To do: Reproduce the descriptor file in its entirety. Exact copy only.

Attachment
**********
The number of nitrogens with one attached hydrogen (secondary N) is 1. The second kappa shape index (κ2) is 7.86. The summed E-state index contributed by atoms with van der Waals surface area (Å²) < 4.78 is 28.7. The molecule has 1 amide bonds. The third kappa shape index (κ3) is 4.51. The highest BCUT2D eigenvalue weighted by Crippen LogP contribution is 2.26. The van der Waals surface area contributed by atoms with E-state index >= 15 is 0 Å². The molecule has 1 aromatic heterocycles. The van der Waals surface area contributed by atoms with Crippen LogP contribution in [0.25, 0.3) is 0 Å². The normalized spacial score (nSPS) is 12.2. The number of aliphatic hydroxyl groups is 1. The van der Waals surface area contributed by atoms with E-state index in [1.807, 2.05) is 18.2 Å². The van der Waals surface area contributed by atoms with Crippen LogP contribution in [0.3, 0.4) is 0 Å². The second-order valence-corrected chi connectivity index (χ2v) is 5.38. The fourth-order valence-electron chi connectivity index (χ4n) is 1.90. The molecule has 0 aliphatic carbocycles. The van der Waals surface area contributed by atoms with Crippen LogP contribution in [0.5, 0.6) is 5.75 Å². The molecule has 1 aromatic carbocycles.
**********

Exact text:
The number of nitrogens with one attached hydrogen (secondary N) is 1. The second kappa shape index (κ2) is 7.86. The summed E-state index contributed by atoms with van der Waals surface area (Å²) < 4.78 is 28.7. The molecule has 1 amide bonds. The third kappa shape index (κ3) is 4.51. The highest BCUT2D eigenvalue weighted by Crippen LogP contribution is 2.26. The van der Waals surface area contributed by atoms with E-state index >= 15 is 0 Å². The molecule has 1 aromatic heterocycles. The van der Waals surface area contributed by atoms with Crippen LogP contribution in [0.25, 0.3) is 0 Å². The normalized spacial score (nSPS) is 12.2. The number of aliphatic hydroxyl groups is 1. The van der Waals surface area contributed by atoms with E-state index in [1.807, 2.05) is 18.2 Å². The van der Waals surface area contributed by atoms with Crippen LogP contribution in [0.3, 0.4) is 0 Å². The second-order valence-corrected chi connectivity index (χ2v) is 5.38. The fourth-order valence-electron chi connectivity index (χ4n) is 1.90. The molecule has 0 aliphatic carbocycles. The van der Waals surface area contributed by atoms with Crippen LogP contribution in [0.5, 0.6) is 5.75 Å². The molecule has 1 aromatic carbocycles.